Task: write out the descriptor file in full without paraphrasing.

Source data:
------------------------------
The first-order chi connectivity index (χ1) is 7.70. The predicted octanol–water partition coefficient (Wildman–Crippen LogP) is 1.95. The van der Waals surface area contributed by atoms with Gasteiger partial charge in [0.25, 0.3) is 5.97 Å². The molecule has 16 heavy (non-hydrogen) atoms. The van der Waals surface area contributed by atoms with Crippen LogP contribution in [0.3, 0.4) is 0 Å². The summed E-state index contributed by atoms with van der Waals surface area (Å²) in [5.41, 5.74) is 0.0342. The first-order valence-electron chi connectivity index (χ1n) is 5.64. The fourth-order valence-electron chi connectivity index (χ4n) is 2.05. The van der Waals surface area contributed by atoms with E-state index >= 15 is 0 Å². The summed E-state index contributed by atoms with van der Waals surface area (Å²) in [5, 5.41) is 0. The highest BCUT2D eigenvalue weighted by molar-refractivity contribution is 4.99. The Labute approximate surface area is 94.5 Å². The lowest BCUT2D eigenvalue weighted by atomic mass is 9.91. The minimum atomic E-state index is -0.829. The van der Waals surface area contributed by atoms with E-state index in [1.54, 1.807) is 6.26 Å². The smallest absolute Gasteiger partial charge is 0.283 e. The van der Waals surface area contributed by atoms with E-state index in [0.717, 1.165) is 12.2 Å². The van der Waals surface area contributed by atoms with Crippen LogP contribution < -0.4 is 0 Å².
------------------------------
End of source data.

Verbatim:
The first-order chi connectivity index (χ1) is 7.70. The predicted octanol–water partition coefficient (Wildman–Crippen LogP) is 1.95. The van der Waals surface area contributed by atoms with Gasteiger partial charge in [0.25, 0.3) is 5.97 Å². The molecule has 16 heavy (non-hydrogen) atoms. The van der Waals surface area contributed by atoms with Crippen LogP contribution in [0.3, 0.4) is 0 Å². The summed E-state index contributed by atoms with van der Waals surface area (Å²) in [5.41, 5.74) is 0.0342. The first-order valence-electron chi connectivity index (χ1n) is 5.64. The fourth-order valence-electron chi connectivity index (χ4n) is 2.05. The van der Waals surface area contributed by atoms with E-state index >= 15 is 0 Å². The summed E-state index contributed by atoms with van der Waals surface area (Å²) in [5, 5.41) is 0. The highest BCUT2D eigenvalue weighted by molar-refractivity contribution is 4.99. The Labute approximate surface area is 94.5 Å². The lowest BCUT2D eigenvalue weighted by atomic mass is 9.91. The minimum atomic E-state index is -0.829. The van der Waals surface area contributed by atoms with E-state index in [1.54, 1.807) is 6.26 Å². The smallest absolute Gasteiger partial charge is 0.283 e. The van der Waals surface area contributed by atoms with E-state index in [0.717, 1.165) is 12.2 Å². The van der Waals surface area contributed by atoms with Crippen LogP contribution < -0.4 is 0 Å².